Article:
The United States Court of Appeals for the Fourth Circuit, which is the same court to which Maryland’s federal cases are appealed, affirmed a case over the summer whereby the plantiff essentially lost at trial due to the decision not to testify.
In the case, Scott v. WATSONTOWN TRUCKING CO. INC., Ct. App. 4th Cir. (2013), the court recants a somewhat unusual series of events regarding trial strategy and anticipation regarding testimony.
The lawsuit arose out of a collision whereby a truck driver employed by the Watsontown Trucking Company struck a motorcyclist with his tractor trailer while he was making a left turn. The motorcyclist suffered personal injuries as a result, and he filed suit in federal court, alleging negligence. According to the overview in the appellate case, the issue at trial came down to whether the truck driver had a green light when he made the turn, and if not, whether the motorcyclist was contributorily negligent.
According to the opinion, the plaintiff had for some reason anticipated that the defendant truck driver would not testify at trial. Therefore, his counsel sought the imposition of a missing witness instruction for the jury, which informed them that a missing material witness allows them to reach the inference that the person who isn’t testifying would not have testified in a manner supportive of the side that called that person.
At trial, the driver did testify. Additionally, the plaintiff’s treating doctor testified regarding his injuries, and stated that he had advised the plaintiff not to attend the trial, because protracted sitting could aggravate his chronic pain, which he had as a result of the accident. However, the doctor did not testify whether the plaintiff could or would testify at trial.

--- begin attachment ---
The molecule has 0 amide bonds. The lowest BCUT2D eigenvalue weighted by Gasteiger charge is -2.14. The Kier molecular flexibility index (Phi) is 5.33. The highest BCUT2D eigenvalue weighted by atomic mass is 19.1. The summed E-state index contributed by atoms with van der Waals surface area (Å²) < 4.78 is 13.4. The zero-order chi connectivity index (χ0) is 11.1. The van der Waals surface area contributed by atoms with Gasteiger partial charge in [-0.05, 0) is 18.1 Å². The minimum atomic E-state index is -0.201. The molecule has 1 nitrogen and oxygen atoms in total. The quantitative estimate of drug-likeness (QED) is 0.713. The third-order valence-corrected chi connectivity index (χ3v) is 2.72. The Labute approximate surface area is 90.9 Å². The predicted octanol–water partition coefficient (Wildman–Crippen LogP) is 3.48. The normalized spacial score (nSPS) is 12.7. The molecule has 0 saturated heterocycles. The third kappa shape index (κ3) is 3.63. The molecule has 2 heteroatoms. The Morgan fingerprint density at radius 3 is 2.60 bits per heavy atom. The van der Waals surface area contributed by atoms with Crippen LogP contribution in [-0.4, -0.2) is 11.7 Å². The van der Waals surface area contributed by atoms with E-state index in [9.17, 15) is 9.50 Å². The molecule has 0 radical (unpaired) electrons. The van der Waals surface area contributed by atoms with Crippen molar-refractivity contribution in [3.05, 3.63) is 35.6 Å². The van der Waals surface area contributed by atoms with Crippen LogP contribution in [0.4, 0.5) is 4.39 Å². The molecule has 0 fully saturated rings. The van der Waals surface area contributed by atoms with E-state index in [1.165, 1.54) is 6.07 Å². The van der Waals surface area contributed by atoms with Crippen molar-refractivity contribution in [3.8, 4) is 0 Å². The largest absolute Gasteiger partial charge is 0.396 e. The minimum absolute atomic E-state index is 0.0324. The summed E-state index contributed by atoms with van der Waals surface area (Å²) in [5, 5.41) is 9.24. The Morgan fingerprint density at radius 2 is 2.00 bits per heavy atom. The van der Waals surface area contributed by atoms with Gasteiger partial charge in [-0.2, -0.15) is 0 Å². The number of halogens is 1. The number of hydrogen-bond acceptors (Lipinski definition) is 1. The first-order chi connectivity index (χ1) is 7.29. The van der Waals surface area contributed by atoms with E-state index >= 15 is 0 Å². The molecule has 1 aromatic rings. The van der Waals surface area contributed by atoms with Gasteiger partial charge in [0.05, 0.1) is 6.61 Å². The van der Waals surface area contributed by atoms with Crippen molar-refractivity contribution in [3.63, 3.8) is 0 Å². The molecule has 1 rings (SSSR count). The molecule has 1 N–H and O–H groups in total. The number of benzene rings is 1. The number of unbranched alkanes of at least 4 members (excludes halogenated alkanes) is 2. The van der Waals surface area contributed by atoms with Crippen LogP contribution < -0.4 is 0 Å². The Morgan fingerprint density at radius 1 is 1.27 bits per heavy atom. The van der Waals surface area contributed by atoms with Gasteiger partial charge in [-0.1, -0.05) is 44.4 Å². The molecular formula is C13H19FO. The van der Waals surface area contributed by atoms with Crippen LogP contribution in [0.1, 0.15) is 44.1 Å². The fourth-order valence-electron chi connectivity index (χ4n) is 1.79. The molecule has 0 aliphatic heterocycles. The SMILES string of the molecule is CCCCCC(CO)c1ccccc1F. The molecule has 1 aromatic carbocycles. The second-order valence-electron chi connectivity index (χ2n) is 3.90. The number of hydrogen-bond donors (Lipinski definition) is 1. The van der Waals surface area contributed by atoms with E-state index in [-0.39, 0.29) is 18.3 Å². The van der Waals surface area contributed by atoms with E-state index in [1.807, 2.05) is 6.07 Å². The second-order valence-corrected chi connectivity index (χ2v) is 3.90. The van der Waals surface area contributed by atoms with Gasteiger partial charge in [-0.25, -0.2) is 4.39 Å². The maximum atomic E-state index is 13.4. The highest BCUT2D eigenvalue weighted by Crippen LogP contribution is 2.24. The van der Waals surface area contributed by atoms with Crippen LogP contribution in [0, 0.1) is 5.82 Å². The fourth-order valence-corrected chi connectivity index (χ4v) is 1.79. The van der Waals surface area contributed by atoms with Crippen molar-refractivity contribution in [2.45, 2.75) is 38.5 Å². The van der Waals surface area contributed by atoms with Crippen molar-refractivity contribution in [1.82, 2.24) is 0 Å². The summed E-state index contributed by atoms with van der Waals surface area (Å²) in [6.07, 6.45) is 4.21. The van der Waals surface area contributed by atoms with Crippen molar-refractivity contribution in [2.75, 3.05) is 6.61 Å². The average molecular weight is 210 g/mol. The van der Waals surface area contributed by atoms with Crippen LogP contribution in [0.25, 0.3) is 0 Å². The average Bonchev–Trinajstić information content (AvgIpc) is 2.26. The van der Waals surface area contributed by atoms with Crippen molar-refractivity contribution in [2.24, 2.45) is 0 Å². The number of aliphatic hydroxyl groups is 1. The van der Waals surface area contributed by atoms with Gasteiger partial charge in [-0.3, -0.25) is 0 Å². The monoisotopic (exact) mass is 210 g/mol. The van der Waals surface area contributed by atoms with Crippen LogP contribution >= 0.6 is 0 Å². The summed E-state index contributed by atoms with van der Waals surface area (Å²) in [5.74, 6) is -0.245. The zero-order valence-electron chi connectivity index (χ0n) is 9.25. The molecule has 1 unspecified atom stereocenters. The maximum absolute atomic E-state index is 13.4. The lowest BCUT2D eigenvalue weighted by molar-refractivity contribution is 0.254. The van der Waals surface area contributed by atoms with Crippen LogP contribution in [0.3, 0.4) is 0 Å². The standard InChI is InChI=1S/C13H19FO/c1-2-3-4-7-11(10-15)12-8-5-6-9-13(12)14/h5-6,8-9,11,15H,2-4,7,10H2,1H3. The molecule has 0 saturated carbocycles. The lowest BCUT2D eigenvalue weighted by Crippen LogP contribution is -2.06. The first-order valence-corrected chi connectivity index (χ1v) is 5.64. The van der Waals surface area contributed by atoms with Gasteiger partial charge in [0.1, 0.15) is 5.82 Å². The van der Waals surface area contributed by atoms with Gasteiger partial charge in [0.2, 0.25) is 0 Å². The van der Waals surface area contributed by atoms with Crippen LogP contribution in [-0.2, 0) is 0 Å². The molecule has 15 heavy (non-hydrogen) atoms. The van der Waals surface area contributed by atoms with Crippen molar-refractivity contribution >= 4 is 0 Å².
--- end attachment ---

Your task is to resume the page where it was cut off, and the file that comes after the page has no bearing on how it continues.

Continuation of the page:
Then, although he was expected to testify, the plaintiff did not. Defendant’s counsel then moved for the missing witness instruction, and the trial court granted it.
The jury then returned a special verdict, specifically finding that the plaintiff failed to prove by a preponderance of the evidence that the driver was negligent. Thus, the jury did not consider whether the plaintiff had been contributorily negligent, and it did not reach a decision on damages.
The plaintiff requested a new trial, and after being denied, appealed. The Court of Appeals reviewed the record, and made note that there was a supposed great amount of “gamesmanship” going on by plaintiff’s counsel, and as a result, they affirmed the trial court decision.
Because the information we have on this case is limited to what the Court of Appeals stated in the case itself, it is impossible to know what the potential strategy was in this case. However, plaintiffs are some of the most important witnesses in personal injury cases. Only they know and can convey how the accident affected them, how the injuries have impacted them, what their struggles have been, etc. The jury expects to hear the plaintiff’s account first person, unless there is some extenuating circumstance which makes that impossible. It is unfortunate for the plaintiff in this case that the decision was unfavorable, but it is an instructive lesson in how important testimony can be at trial.
If you or a loved one has been injured in a Maryland motorcycle accident due to another driver’s negligence, contact the experienced Maryland motorcycle accident attorneys at Lebowitz & Mzhen Personal Injury Lawyers immediately. Our attorneys have extensive experience in representing motorcyclists and their passengers who have been injured or killed due to another driver’s negligence. Call us today in order to schedule your initial complimentary consultation. You can contact us through our website or by calling 1-800-654-1949.
More Blog Posts:
U.S. Court of Appeals Decision in Motorcycle Accident Case Affirms Importance of Not Making Statements of Fault Following Accidents, Maryland Motorcycle Accident Lawyer Blog, published November 24, 2013
Westminster Man Seriously Injured in Route 140 Motorcycle Accident, Maryland Motorcycle Accident Lawyer Blog, published November 18, 2013